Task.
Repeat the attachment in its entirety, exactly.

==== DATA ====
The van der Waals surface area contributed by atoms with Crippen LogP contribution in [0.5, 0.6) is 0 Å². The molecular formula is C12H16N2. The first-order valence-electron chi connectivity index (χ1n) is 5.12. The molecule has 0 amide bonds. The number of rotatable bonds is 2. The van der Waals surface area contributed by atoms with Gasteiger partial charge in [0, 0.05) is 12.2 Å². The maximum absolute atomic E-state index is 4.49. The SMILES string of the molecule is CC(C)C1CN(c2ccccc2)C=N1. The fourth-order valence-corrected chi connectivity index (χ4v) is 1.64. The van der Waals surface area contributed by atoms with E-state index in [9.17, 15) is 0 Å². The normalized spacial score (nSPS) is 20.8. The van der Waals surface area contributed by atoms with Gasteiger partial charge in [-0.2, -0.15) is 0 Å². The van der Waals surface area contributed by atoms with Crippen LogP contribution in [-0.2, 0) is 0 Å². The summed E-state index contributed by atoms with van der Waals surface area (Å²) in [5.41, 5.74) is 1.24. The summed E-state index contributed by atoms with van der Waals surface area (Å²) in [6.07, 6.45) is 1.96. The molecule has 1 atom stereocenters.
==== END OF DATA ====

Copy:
The van der Waals surface area contributed by atoms with Crippen LogP contribution in [0.5, 0.6) is 0 Å². The molecular formula is C12H16N2. The first-order valence-electron chi connectivity index (χ1n) is 5.12. The molecule has 0 amide bonds. The number of rotatable bonds is 2. The van der Waals surface area contributed by atoms with Gasteiger partial charge in [0, 0.05) is 12.2 Å². The maximum absolute atomic E-state index is 4.49. The SMILES string of the molecule is CC(C)C1CN(c2ccccc2)C=N1. The fourth-order valence-corrected chi connectivity index (χ4v) is 1.64. The van der Waals surface area contributed by atoms with E-state index in [9.17, 15) is 0 Å². The normalized spacial score (nSPS) is 20.8. The van der Waals surface area contributed by atoms with Gasteiger partial charge in [-0.2, -0.15) is 0 Å². The van der Waals surface area contributed by atoms with Crippen LogP contribution in [-0.2, 0) is 0 Å². The summed E-state index contributed by atoms with van der Waals surface area (Å²) in [5.41, 5.74) is 1.24. The summed E-state index contributed by atoms with van der Waals surface area (Å²) in [6.07, 6.45) is 1.96. The molecule has 1 atom stereocenters.